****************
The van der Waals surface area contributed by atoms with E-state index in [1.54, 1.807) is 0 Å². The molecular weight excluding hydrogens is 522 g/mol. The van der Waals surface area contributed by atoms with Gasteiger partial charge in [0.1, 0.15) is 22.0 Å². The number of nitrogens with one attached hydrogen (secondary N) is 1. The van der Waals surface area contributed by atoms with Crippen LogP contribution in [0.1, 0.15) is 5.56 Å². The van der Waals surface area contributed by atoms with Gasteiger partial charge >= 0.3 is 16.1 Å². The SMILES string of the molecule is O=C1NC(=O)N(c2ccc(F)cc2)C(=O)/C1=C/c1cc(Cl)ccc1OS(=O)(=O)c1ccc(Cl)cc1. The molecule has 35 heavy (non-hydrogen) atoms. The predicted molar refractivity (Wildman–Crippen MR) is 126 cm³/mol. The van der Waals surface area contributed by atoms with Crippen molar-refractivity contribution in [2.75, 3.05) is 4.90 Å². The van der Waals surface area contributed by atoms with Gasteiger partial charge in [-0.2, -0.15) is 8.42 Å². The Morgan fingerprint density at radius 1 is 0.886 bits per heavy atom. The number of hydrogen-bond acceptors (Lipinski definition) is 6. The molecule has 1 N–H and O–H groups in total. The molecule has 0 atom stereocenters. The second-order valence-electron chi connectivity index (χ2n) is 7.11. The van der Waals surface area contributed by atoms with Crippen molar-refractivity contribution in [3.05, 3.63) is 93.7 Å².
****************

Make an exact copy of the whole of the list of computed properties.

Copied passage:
The van der Waals surface area contributed by atoms with E-state index in [1.54, 1.807) is 0 Å². The molecular weight excluding hydrogens is 522 g/mol. The van der Waals surface area contributed by atoms with Gasteiger partial charge in [0.1, 0.15) is 22.0 Å². The number of nitrogens with one attached hydrogen (secondary N) is 1. The van der Waals surface area contributed by atoms with Crippen LogP contribution in [0.1, 0.15) is 5.56 Å². The van der Waals surface area contributed by atoms with Gasteiger partial charge >= 0.3 is 16.1 Å². The SMILES string of the molecule is O=C1NC(=O)N(c2ccc(F)cc2)C(=O)/C1=C/c1cc(Cl)ccc1OS(=O)(=O)c1ccc(Cl)cc1. The molecule has 35 heavy (non-hydrogen) atoms. The predicted molar refractivity (Wildman–Crippen MR) is 126 cm³/mol. The van der Waals surface area contributed by atoms with Crippen molar-refractivity contribution in [2.75, 3.05) is 4.90 Å². The van der Waals surface area contributed by atoms with Gasteiger partial charge in [-0.2, -0.15) is 8.42 Å². The Morgan fingerprint density at radius 1 is 0.886 bits per heavy atom. The number of hydrogen-bond acceptors (Lipinski definition) is 6. The molecule has 1 N–H and O–H groups in total. The molecule has 0 atom stereocenters. The second-order valence-electron chi connectivity index (χ2n) is 7.11. The van der Waals surface area contributed by atoms with Crippen molar-refractivity contribution in [3.05, 3.63) is 93.7 Å².